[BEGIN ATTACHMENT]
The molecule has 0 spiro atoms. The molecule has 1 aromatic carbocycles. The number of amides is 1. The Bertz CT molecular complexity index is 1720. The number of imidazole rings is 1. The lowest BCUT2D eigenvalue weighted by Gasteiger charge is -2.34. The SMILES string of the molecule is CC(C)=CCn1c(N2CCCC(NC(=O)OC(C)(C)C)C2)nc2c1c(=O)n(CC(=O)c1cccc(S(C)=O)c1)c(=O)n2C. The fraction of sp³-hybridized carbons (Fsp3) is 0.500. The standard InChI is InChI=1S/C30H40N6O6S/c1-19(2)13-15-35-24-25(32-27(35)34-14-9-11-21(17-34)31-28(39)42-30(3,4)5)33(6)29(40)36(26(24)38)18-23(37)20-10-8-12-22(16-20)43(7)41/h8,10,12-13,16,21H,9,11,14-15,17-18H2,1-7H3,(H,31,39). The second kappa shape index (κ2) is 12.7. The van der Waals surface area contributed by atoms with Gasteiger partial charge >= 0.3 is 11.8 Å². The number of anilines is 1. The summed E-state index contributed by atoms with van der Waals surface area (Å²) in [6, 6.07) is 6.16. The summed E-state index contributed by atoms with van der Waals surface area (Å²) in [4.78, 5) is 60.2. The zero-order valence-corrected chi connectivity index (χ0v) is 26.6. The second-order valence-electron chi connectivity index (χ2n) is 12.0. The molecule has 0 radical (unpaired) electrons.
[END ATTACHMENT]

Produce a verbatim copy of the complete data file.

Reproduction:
The molecule has 0 spiro atoms. The molecule has 1 aromatic carbocycles. The number of amides is 1. The Bertz CT molecular complexity index is 1720. The number of imidazole rings is 1. The lowest BCUT2D eigenvalue weighted by Gasteiger charge is -2.34. The SMILES string of the molecule is CC(C)=CCn1c(N2CCCC(NC(=O)OC(C)(C)C)C2)nc2c1c(=O)n(CC(=O)c1cccc(S(C)=O)c1)c(=O)n2C. The fraction of sp³-hybridized carbons (Fsp3) is 0.500. The standard InChI is InChI=1S/C30H40N6O6S/c1-19(2)13-15-35-24-25(32-27(35)34-14-9-11-21(17-34)31-28(39)42-30(3,4)5)33(6)29(40)36(26(24)38)18-23(37)20-10-8-12-22(16-20)43(7)41/h8,10,12-13,16,21H,9,11,14-15,17-18H2,1-7H3,(H,31,39). The second kappa shape index (κ2) is 12.7. The van der Waals surface area contributed by atoms with Gasteiger partial charge >= 0.3 is 11.8 Å². The number of anilines is 1. The summed E-state index contributed by atoms with van der Waals surface area (Å²) in [6, 6.07) is 6.16. The summed E-state index contributed by atoms with van der Waals surface area (Å²) in [4.78, 5) is 60.2. The zero-order valence-corrected chi connectivity index (χ0v) is 26.6. The second-order valence-electron chi connectivity index (χ2n) is 12.0. The molecule has 0 radical (unpaired) electrons.